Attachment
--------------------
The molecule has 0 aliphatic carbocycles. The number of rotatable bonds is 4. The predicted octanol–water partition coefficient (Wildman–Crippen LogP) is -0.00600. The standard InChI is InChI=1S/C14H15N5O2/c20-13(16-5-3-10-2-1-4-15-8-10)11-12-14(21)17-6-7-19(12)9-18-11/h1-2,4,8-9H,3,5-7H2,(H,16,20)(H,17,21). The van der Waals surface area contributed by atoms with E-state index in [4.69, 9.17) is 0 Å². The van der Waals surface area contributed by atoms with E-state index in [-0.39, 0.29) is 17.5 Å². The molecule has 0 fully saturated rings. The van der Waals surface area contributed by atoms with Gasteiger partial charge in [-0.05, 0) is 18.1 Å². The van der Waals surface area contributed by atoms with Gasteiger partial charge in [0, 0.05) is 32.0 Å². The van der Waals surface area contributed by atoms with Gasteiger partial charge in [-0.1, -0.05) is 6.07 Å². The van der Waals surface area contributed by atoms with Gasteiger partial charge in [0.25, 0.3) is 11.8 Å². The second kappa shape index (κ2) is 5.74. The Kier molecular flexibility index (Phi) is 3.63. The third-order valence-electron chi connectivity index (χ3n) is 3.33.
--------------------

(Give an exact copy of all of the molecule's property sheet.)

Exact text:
The molecule has 0 aliphatic carbocycles. The number of rotatable bonds is 4. The predicted octanol–water partition coefficient (Wildman–Crippen LogP) is -0.00600. The standard InChI is InChI=1S/C14H15N5O2/c20-13(16-5-3-10-2-1-4-15-8-10)11-12-14(21)17-6-7-19(12)9-18-11/h1-2,4,8-9H,3,5-7H2,(H,16,20)(H,17,21). The van der Waals surface area contributed by atoms with E-state index in [4.69, 9.17) is 0 Å². The van der Waals surface area contributed by atoms with E-state index in [-0.39, 0.29) is 17.5 Å². The molecule has 0 fully saturated rings. The van der Waals surface area contributed by atoms with Gasteiger partial charge in [-0.05, 0) is 18.1 Å². The van der Waals surface area contributed by atoms with Gasteiger partial charge in [0, 0.05) is 32.0 Å². The van der Waals surface area contributed by atoms with Gasteiger partial charge in [-0.1, -0.05) is 6.07 Å². The van der Waals surface area contributed by atoms with Gasteiger partial charge in [0.25, 0.3) is 11.8 Å². The second kappa shape index (κ2) is 5.74. The Kier molecular flexibility index (Phi) is 3.63. The third-order valence-electron chi connectivity index (χ3n) is 3.33.